Often today, we only attempt to practically apply Matthew 6 to our lives while completely ignoring what Jesus Christ was actually saying in it. We try to stop worrying about whether we will be fed professing to believe God will provide a job to feed us. We try to stop worrying about our clothes professing to believe God will provide a good enough job for us to afford them. We try to stop worrying about a vehicle to drive or a house to live in professing to believe God will provide that loan we think we need. Jesus was speaking of something deeper than this lack of worry. He was attempting to move our focus away from those things which we think are so important, but truly are trivial. (We think our needs are the most important things in our lives to be fulfilled. God thinks our needs are simply those things he will automatically give us.) Jesus was attempting to shift our eyes from those things Satan was able to fix them on (i.e. ourselves, our situations, our survival, etc.) and fix them on what we were initially intended to be focused upon, God’s Kingdom. Jesus is speaking of a change in our world view.

I am a husband and hopefully one day will be a father. I do understand the tension and stress which comes from concern over providing for a family. I often wonder about what kind of job, or college degree, I should pursue, or even if I should. The LORD is leading me into a ministry which is rather unorthodox and I struggle with how I may provide for my family. The answer I receive from Him and his word is "You are not your family’s provider, I am." Somehow we have gotten the mistaken idea the man, or even today, the woman, of the house is the provider, or "bread-winner" when in actuality Jesus was trying to remind us God is the "bread-maker."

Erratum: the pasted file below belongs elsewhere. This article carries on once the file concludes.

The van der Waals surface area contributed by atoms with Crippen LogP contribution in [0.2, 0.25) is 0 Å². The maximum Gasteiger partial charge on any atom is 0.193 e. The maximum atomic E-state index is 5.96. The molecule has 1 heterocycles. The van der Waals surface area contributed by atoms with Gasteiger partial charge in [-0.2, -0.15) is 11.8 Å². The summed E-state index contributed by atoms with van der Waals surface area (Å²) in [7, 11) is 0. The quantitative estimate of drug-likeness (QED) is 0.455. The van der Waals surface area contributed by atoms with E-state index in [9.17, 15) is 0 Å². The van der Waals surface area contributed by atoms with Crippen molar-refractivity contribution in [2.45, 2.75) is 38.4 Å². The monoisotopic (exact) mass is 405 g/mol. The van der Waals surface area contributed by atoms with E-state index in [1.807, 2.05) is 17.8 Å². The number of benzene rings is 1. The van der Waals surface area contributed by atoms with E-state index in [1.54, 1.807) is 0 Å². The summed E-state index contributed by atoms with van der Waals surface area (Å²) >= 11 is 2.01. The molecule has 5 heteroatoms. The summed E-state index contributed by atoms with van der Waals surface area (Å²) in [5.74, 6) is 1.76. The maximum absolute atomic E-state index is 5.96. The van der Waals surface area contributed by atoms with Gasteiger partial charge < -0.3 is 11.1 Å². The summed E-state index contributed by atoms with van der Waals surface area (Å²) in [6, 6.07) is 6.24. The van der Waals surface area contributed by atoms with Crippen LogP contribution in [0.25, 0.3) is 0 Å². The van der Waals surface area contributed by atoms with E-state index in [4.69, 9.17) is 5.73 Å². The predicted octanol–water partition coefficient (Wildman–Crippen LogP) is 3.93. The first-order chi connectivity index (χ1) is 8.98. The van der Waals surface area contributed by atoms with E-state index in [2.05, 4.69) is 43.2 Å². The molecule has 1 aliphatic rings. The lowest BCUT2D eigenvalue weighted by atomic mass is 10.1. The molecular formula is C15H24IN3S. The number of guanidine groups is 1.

"So," you may ask, "in practical terms, what does this mean for our lives?" In Matthew 6 Christ tells us to devote ourselves to God and his righteousness. We have set ourselves up in a busy lifestyle running from thing to thing, event to event, place to place and trying to find time to fit God in and not get stressed out. Jesus said, echoing Solomon in Ecclesiastes, this is all meaningless. Practically speaking He says "Stop! Slow down, none of those things are even remotely as important as you have thought. All that matters is to ‘fear God and keep his commandments, for this is the whole duty of man.’" (Ecclesiastes 12:13) We need to reshift our paradigm. The church needs to redirect its attention from how Christianity affects our lives to how we are reborn through Christ.

Jesus warned us in Luke 21 not to become weighed down with this life, but "when the Son of Man comes, will he find faith on the earth?" (Luke 18:8) We need to take heed the story of the great banquet so we do not fail to participate in the wedding feast of the Lamb because we were too busy with our own "lives." Small is the gate and narrow the road that leads to life, and only a few find it. (Matthew 7:14) Are you certain you have found it? Are you certain you will find it? "LORD help me with my unbelief!!!"